MUMBAI: When the lockdown was imposed, freelance writer Deepa Nair was faced with the overwhelming task of managing chores of not only her family of four in an upscale Mumbai neighbourhood but also that of her elderly mother who resides in the same building. Her husband, who works for a leading grocery delivery company, was also unable to pitch in due to his busy schedule. This is when she discovered that home automation solutions could bail her out to an extent.
“Pre-lockdown we would never have thought about getting robotic vacuum cleaners for our household as it just didn’t justify the high cost. Yet, as soon as non-essential goods delivery was allowed we bought both robotic vacuum cleaners as well as a dishwasher when it became clear that the society wouldn’t allow domestic help entry in the near future,” said Nair.
Though the devices were not as efficient as her trusted help, the pressure to manage work, meetings, online learning schedules of children as well as the health concerns for her family member prompted her to go for these purchases. She is not the only member in her society’s WhatsApp groups. Several families actually deliberated and put together bulk purchase orders with discounts to procure these appliances.
In the absence of household help, several busy families and elderly households have turned to home automation solutions like robots for cleaning, smart contactless devices and appliances that were “not feasible” in pre-covid times. Some robotic appliance manufacturers have scaled up their demand estimates to up to 4,00,000 in FY21.
Families in gated neighbourhood have taken to procuring these devices in bulk to offset some of the high cost as they expect to continue without access to their trusted domestic help due to the pandemic. These devices that cost anywhere between ₹25,000 and ₹60,000 are flying off the shelves without pre or post sales demos. In most cases, families are even managing the basic plumbing and electrical fixtures on their own, said manufacturers and retailers.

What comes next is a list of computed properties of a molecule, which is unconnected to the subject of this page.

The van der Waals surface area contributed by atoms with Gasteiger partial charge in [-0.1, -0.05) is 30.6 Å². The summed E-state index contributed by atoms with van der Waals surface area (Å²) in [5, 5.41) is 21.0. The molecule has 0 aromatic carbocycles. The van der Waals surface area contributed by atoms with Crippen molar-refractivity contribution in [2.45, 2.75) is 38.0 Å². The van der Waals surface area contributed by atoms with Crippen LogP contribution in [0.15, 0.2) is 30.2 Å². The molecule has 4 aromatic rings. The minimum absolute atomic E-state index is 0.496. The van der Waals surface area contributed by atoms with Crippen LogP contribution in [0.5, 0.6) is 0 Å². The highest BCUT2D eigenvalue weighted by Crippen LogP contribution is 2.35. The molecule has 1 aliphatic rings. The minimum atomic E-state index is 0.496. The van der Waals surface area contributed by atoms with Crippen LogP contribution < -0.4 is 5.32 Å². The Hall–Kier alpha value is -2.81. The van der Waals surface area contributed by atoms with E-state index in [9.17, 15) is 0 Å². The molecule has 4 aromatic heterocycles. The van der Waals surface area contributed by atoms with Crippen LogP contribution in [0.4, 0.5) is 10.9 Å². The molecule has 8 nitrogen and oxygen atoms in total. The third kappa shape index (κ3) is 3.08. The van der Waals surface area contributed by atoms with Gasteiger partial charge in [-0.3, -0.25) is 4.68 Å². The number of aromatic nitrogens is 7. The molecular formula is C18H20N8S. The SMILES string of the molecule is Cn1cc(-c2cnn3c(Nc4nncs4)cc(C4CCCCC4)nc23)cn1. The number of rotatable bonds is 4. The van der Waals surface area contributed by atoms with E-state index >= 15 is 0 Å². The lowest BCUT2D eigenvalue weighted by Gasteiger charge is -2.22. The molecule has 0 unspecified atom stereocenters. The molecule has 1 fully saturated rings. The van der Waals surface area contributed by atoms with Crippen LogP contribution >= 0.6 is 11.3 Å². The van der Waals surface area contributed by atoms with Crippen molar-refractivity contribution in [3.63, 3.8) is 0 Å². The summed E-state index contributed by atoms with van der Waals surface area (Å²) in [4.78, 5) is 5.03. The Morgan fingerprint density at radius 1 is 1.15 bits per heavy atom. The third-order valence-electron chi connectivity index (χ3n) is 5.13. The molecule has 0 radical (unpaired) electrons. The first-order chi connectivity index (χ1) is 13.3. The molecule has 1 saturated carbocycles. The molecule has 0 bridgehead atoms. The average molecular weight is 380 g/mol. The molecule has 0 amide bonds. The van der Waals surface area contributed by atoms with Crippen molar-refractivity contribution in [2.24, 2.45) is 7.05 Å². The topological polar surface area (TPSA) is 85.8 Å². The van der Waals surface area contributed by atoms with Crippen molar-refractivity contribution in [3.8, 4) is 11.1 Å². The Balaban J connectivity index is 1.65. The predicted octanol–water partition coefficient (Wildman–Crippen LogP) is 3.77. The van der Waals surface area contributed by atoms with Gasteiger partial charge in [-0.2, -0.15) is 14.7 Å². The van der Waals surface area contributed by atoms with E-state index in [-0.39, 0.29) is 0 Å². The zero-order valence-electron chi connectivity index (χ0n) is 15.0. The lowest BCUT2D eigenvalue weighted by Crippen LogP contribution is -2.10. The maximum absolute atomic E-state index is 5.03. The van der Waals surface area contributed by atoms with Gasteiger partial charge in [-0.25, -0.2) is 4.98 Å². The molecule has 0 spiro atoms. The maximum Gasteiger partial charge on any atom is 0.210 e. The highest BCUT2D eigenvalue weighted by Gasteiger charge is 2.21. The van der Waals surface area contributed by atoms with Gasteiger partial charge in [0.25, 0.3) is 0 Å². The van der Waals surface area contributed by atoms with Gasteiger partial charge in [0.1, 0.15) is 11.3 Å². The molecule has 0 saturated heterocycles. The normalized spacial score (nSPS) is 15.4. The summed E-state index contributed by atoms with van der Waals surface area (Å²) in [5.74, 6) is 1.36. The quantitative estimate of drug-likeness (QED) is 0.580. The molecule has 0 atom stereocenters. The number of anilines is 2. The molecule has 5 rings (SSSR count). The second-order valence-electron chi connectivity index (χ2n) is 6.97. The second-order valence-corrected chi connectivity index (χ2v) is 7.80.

Rajeev Karwal, founder and CEO of Milagrow Humantech that usually provides robots for hospital and industrial needs, said that they expect the demand for domestic robots to increase from about 10,000 in FY20 to about 4,00,000 for FY21. The company makes floor robots, window robots, wall robots, lawn robots, pool robots, air duct cleaning robots, humanoids and robotic STEM education kits which are currently selling without extensive pre-sales demos.
“Until now the sales happened with pre-sales demos but now retail sales are going through the roof. In fact, 95% of our sales are from top 10 cities. Buyers are mostly senior citizens, double income couples, families of four with and income level above 8-10 lakhs per year. Of these 65% are dwelling in condominiums,” said Karwal.
Chinese manufacturer Xiaomi, which has been aggressively marketing its appliances, launched a robotic vacuum cleaner in mid-April and by May received 75% of pre-orders from top 10 cities such as Bengaluru, Hyderabad, Mumbai, New Delhi, Chennai, Pune, Gurgaon, Noida, Ahmedabad and Kolkata.
Electronics retail store chain Croma has seen sales of appliances in May jump 25% compared to the same time last year. Dishwashers and high-end vacuum cleaners are going out of stock. “There is also a shift towards smarter kitchen appliances and air-conditioners as people are increasingly realising the amount of labour that their domestic help put in cannot be managed individually. Smart devices are also selling because they can be pre-programmed to function without wastage of resources,” said Rajeev Singh, Group Business Manager (Home & Entertainment), Croma.
According to insights shared by e-commerce platform Flipkart, over the past few weeks, the demand for smart kitchen and home appliances has almost doubled with significant increase being witnessed across dishwashers, vacuum cleaners and microwaves apart from other various categories indicating strong consumers preference. While demand from metros remains constant, there has been a considerable increase in consumer demand from tier-3 and beyond markets, accounting for almost half of the overall demand for home automation products.
But will Nair and her neighbours let go of their help now that these devices are home? Not really.
“In the long run, we expect these to be used sparingly, but right now the need is acute,” said Nair. – Livemint